Do Older Hens Lay Soft Eggs?
Yes. Older chickens can also lay soft or thin-shelled eggs due to a number of reasons. Calcium deficiency is the first reason that may cause them to produce poorly developed eggs. Ensure that their diet contains enough calcium. If possible feed them on calcium supplements such as oyster shells.
Your older chickens may lay rubber eggs when subjected to heat stress, rooster stress, environmental stress, and sickness. All these factors compel your chicken to use the available calcium to maintain their bodily health during such stressful moments rather than developing eggs with a tough, strong shell.
More often than not, chickens lay soft eggs. Many factors may contribute so much to your layers producing eggs with soft shells as explained above. Maybe your chicken is not yet mature enough to produce well-developed eggs or it is lacking essential minerals and vitamins that promote the development of good quality eggs.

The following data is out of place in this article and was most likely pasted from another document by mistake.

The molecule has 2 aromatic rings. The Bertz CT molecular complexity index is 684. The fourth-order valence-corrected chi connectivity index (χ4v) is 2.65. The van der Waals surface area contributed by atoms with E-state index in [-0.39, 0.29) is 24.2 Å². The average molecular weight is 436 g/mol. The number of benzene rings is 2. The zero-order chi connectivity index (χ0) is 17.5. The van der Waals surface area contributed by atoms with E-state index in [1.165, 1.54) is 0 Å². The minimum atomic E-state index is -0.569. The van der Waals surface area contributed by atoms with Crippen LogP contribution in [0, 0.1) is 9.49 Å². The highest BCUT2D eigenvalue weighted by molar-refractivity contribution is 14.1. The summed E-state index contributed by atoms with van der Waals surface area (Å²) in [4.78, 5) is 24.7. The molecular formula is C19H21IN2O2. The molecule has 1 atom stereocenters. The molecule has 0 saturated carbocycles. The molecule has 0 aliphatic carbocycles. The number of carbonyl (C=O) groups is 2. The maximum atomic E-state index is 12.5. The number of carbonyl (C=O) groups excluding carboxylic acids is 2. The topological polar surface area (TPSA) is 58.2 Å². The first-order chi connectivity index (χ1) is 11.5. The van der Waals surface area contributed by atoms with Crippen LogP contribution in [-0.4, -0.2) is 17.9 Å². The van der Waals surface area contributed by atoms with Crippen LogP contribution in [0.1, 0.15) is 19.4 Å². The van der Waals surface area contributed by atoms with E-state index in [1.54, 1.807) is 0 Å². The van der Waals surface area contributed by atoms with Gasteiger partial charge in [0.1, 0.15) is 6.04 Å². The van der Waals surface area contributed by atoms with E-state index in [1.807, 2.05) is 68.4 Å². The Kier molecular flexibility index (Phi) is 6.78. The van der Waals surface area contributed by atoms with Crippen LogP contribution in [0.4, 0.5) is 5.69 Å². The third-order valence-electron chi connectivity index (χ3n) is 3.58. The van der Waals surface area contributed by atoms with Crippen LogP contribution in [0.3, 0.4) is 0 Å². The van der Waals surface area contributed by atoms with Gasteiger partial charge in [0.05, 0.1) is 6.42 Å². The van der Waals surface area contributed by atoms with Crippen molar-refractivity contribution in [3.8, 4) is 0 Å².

Environmental factors such as heat can also determine the quality of eggs. But in most cases, stress by roosters and other flock members causes hens to lay eggs with soft shells.
With this information at the back of your mind, you can easily address the problem by taking the necessary steps at the right time to improve the quality of eggs on your farm.